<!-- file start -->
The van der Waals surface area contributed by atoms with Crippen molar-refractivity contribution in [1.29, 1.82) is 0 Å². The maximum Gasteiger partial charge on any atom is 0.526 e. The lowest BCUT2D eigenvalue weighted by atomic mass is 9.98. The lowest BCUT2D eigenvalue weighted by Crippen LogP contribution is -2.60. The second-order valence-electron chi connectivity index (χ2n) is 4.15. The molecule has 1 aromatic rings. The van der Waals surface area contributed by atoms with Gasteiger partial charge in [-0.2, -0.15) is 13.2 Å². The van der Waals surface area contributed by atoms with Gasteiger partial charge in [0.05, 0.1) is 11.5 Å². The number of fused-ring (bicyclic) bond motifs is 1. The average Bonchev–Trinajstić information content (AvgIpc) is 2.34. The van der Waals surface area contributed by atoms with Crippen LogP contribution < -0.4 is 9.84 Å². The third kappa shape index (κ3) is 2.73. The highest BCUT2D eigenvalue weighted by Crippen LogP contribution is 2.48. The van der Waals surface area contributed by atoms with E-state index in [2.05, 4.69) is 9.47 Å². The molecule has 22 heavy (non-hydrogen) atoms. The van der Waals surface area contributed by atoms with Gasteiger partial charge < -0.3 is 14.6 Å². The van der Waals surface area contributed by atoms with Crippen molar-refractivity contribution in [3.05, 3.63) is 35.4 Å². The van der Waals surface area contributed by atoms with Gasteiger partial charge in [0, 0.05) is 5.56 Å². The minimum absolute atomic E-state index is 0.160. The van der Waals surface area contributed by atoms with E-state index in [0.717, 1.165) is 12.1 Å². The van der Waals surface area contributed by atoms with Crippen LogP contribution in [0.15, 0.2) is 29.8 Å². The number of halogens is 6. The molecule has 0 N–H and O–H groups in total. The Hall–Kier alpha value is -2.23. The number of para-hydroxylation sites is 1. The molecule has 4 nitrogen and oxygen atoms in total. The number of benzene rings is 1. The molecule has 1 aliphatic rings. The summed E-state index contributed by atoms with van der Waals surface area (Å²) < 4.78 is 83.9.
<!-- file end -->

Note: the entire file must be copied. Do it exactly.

The van der Waals surface area contributed by atoms with Crippen molar-refractivity contribution in [1.29, 1.82) is 0 Å². The maximum Gasteiger partial charge on any atom is 0.526 e. The lowest BCUT2D eigenvalue weighted by atomic mass is 9.98. The lowest BCUT2D eigenvalue weighted by Crippen LogP contribution is -2.60. The second-order valence-electron chi connectivity index (χ2n) is 4.15. The molecule has 1 aromatic rings. The van der Waals surface area contributed by atoms with Gasteiger partial charge in [-0.2, -0.15) is 13.2 Å². The van der Waals surface area contributed by atoms with Gasteiger partial charge in [0.05, 0.1) is 11.5 Å². The number of fused-ring (bicyclic) bond motifs is 1. The average Bonchev–Trinajstić information content (AvgIpc) is 2.34. The van der Waals surface area contributed by atoms with Crippen LogP contribution < -0.4 is 9.84 Å². The third kappa shape index (κ3) is 2.73. The highest BCUT2D eigenvalue weighted by Crippen LogP contribution is 2.48. The van der Waals surface area contributed by atoms with E-state index in [2.05, 4.69) is 9.47 Å². The molecule has 22 heavy (non-hydrogen) atoms. The van der Waals surface area contributed by atoms with Gasteiger partial charge < -0.3 is 14.6 Å². The van der Waals surface area contributed by atoms with Crippen molar-refractivity contribution in [3.05, 3.63) is 35.4 Å². The van der Waals surface area contributed by atoms with Gasteiger partial charge in [0, 0.05) is 5.56 Å². The minimum absolute atomic E-state index is 0.160. The van der Waals surface area contributed by atoms with E-state index in [0.717, 1.165) is 12.1 Å². The van der Waals surface area contributed by atoms with Crippen LogP contribution in [0.15, 0.2) is 29.8 Å². The number of halogens is 6. The molecule has 0 N–H and O–H groups in total. The Hall–Kier alpha value is -2.23. The number of para-hydroxylation sites is 1. The molecule has 4 nitrogen and oxygen atoms in total. The number of benzene rings is 1. The molecule has 1 aliphatic rings. The summed E-state index contributed by atoms with van der Waals surface area (Å²) < 4.78 is 83.9.